And there’s conflict. There was one part that absolutely ripped my heart out, between Bridger and Astrid (his best friend). I’ve been there. I’ve done exactly what Bridger did, probably multiple times throughout my life (I’m not so great at friendship). And as Bridger tried to figure out how to go forward, how to heal his life and his relationship with Astrid, while still moving on into the new parts of his life… I ached with him. I may have cried, because OW.

I want to talk about so many things in this book, but I don’t want to spoil anyone. So I’m going to leave you with this: my favorite part of this book is the relationships. It’s a found family story. Yes, there are actual family members (like Bridger’s mom). But it’s about the way Bridger and his boss, Pavel, become friends. It’s about the pixies (who need to care for their family), and Astrid, and Leo, and even Mindy. It’s about how they come together and need each other, and the different ways each of them becomes a part of that family. And about how they do care for the others in their family. For all the humor, it’s really a story of love. And I don’t mean romance, although there is certainly that as well. I mean love: between family, between friends. And in the end, that’s what made me want to cuddle this book and keep it and read it all over again (and recommend it to everyone I know).

It’s fun. It’s heartwarming. It’ll take you on an amazing rollercoaster ride that’ll leave you breathless and laughing (and possibly crying, just a little). And you’ll have a smile on your face when it’s done because sometimes things get to turn up happy. And that’s a good thing.


You can connect with F.T. at authorftlukens.wordpress.com on Twitter @ftlukens, on Tumblr at ftlukens.tumblr.com and on Goodreads at goodreads.com/ftlukens.

About D. E. Atwood

When D.E. Atwood was in second grade, she finally grew tall enough to see the shelf above the mysteries in the bookmobile. She discovered a rich landscape of alternate worlds, magic, and space and has never looked back from the genres of fantasy and science fiction. When she was twelve, she declared that she was going to be a writer, and share the stories that she saw happening all around her. She wanted to create characters that others would care about, and that would touch their lives, like the books that she read had touched her own life. Today she has combined her interests, creating genre stories about the people who live next door, bringing magic into the world around us. When not writing, D.E. Atwood is a mother (to two children and a cat), a wife, a reader, a knitter, a systems administrator, a roleplayer, and a music aficionado. Sleep, she claims, is optional.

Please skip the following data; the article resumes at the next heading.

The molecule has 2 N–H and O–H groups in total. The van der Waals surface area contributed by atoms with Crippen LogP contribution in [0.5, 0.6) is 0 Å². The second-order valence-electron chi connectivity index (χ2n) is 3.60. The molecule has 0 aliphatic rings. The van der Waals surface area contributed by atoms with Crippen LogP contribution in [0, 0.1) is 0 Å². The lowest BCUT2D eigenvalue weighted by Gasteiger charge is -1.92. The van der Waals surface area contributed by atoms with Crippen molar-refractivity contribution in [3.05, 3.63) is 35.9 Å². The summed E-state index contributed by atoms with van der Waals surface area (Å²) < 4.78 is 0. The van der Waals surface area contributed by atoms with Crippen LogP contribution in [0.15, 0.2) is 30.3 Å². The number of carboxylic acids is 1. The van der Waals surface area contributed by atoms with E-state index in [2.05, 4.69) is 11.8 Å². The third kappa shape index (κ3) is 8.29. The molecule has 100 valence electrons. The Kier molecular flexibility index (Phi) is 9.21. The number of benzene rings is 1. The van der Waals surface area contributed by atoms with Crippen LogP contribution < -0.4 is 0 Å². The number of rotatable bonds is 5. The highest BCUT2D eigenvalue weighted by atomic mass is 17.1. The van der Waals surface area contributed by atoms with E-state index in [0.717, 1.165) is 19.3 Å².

This entry was posted in Book Reviews, Other People's Books, Reviews and tagged , , , , , . Bookmark the permalink.

Talk to me!

Fill in your details below or click an icon to log in:

WordPress.com Logo

You are commenting using your WordPress.com account. Log Out /  Change )

Google photo

You are commenting using your Google account. Log Out /  Change )

Twitter picture

You are commenting using your Twitter account. Log Out /  Change )

Facebook photo

You are commenting using your Facebook account. Log Out /  Change )

Connecting to %s